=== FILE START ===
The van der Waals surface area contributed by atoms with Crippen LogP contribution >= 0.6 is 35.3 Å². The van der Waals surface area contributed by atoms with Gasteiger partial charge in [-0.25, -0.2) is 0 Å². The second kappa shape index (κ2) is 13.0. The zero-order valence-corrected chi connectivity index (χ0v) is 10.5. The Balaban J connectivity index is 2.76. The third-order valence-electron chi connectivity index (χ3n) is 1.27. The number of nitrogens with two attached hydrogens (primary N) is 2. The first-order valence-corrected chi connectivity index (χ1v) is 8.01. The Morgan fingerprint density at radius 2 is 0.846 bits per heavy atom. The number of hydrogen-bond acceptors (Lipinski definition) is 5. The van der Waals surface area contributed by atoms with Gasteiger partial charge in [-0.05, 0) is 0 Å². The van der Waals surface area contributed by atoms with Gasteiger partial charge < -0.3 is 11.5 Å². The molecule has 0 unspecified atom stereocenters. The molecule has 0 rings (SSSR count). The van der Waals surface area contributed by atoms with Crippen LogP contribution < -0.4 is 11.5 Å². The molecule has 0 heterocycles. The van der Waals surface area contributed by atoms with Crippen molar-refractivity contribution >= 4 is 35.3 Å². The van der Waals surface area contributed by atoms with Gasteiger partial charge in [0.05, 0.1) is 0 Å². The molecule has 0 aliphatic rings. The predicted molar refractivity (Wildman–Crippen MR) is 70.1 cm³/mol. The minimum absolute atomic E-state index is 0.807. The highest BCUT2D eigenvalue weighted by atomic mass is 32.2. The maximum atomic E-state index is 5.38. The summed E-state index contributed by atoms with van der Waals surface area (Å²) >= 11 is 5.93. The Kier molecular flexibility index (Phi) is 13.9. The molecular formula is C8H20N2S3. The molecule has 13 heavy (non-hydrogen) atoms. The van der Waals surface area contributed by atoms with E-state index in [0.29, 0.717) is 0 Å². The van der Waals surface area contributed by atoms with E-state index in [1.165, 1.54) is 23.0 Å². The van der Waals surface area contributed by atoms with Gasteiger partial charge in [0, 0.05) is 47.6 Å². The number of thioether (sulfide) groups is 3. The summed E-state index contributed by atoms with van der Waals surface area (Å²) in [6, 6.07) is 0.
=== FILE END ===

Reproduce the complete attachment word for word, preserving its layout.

The van der Waals surface area contributed by atoms with Crippen LogP contribution >= 0.6 is 35.3 Å². The van der Waals surface area contributed by atoms with Gasteiger partial charge in [-0.25, -0.2) is 0 Å². The second kappa shape index (κ2) is 13.0. The zero-order valence-corrected chi connectivity index (χ0v) is 10.5. The Balaban J connectivity index is 2.76. The third-order valence-electron chi connectivity index (χ3n) is 1.27. The number of nitrogens with two attached hydrogens (primary N) is 2. The first-order valence-corrected chi connectivity index (χ1v) is 8.01. The Morgan fingerprint density at radius 2 is 0.846 bits per heavy atom. The number of hydrogen-bond acceptors (Lipinski definition) is 5. The van der Waals surface area contributed by atoms with Gasteiger partial charge in [-0.05, 0) is 0 Å². The van der Waals surface area contributed by atoms with Gasteiger partial charge < -0.3 is 11.5 Å². The molecule has 0 unspecified atom stereocenters. The molecule has 0 rings (SSSR count). The van der Waals surface area contributed by atoms with Crippen LogP contribution < -0.4 is 11.5 Å². The molecule has 0 heterocycles. The van der Waals surface area contributed by atoms with Crippen molar-refractivity contribution >= 4 is 35.3 Å². The van der Waals surface area contributed by atoms with Gasteiger partial charge in [0.05, 0.1) is 0 Å². The molecule has 0 aliphatic rings. The predicted molar refractivity (Wildman–Crippen MR) is 70.1 cm³/mol. The minimum absolute atomic E-state index is 0.807. The highest BCUT2D eigenvalue weighted by atomic mass is 32.2. The maximum atomic E-state index is 5.38. The summed E-state index contributed by atoms with van der Waals surface area (Å²) >= 11 is 5.93. The Kier molecular flexibility index (Phi) is 13.9. The molecular formula is C8H20N2S3. The molecule has 13 heavy (non-hydrogen) atoms. The van der Waals surface area contributed by atoms with E-state index in [0.29, 0.717) is 0 Å². The van der Waals surface area contributed by atoms with E-state index in [1.165, 1.54) is 23.0 Å². The van der Waals surface area contributed by atoms with Gasteiger partial charge in [0, 0.05) is 47.6 Å². The number of thioether (sulfide) groups is 3. The summed E-state index contributed by atoms with van der Waals surface area (Å²) in [6, 6.07) is 0.